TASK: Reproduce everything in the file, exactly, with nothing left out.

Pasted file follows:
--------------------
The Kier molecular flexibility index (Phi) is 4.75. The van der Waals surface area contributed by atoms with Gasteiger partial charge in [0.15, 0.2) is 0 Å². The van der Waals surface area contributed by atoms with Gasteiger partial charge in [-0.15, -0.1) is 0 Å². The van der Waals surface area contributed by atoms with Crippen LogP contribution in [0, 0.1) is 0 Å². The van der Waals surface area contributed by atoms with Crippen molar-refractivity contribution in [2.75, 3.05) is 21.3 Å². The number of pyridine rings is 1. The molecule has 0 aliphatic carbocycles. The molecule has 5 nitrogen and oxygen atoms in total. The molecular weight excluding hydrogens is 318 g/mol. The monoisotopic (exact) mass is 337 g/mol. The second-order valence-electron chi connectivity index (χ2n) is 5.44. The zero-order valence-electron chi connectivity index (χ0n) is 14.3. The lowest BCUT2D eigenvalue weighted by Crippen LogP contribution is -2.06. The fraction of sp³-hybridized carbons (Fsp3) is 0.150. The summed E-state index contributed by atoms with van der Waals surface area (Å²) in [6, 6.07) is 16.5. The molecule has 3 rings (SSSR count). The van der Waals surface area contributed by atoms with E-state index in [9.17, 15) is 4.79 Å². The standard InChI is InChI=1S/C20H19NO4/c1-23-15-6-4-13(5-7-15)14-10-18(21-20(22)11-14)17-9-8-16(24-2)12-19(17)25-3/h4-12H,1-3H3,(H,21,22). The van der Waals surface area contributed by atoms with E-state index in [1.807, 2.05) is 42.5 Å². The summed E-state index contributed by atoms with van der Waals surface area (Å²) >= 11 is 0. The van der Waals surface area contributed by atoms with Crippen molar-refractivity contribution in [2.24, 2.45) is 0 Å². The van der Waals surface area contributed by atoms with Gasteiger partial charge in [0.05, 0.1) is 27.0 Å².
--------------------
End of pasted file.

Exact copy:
The Kier molecular flexibility index (Phi) is 4.75. The van der Waals surface area contributed by atoms with Gasteiger partial charge in [0.15, 0.2) is 0 Å². The van der Waals surface area contributed by atoms with Gasteiger partial charge in [-0.15, -0.1) is 0 Å². The van der Waals surface area contributed by atoms with Crippen LogP contribution in [0, 0.1) is 0 Å². The van der Waals surface area contributed by atoms with Crippen molar-refractivity contribution in [2.75, 3.05) is 21.3 Å². The number of pyridine rings is 1. The molecule has 0 aliphatic carbocycles. The molecule has 5 nitrogen and oxygen atoms in total. The molecular weight excluding hydrogens is 318 g/mol. The monoisotopic (exact) mass is 337 g/mol. The second-order valence-electron chi connectivity index (χ2n) is 5.44. The zero-order valence-electron chi connectivity index (χ0n) is 14.3. The lowest BCUT2D eigenvalue weighted by Crippen LogP contribution is -2.06. The fraction of sp³-hybridized carbons (Fsp3) is 0.150. The summed E-state index contributed by atoms with van der Waals surface area (Å²) in [6, 6.07) is 16.5. The molecule has 3 rings (SSSR count). The van der Waals surface area contributed by atoms with E-state index in [9.17, 15) is 4.79 Å². The standard InChI is InChI=1S/C20H19NO4/c1-23-15-6-4-13(5-7-15)14-10-18(21-20(22)11-14)17-9-8-16(24-2)12-19(17)25-3/h4-12H,1-3H3,(H,21,22). The van der Waals surface area contributed by atoms with E-state index in [1.807, 2.05) is 42.5 Å². The summed E-state index contributed by atoms with van der Waals surface area (Å²) >= 11 is 0. The van der Waals surface area contributed by atoms with Crippen molar-refractivity contribution in [2.24, 2.45) is 0 Å². The van der Waals surface area contributed by atoms with Gasteiger partial charge in [0.05, 0.1) is 27.0 Å².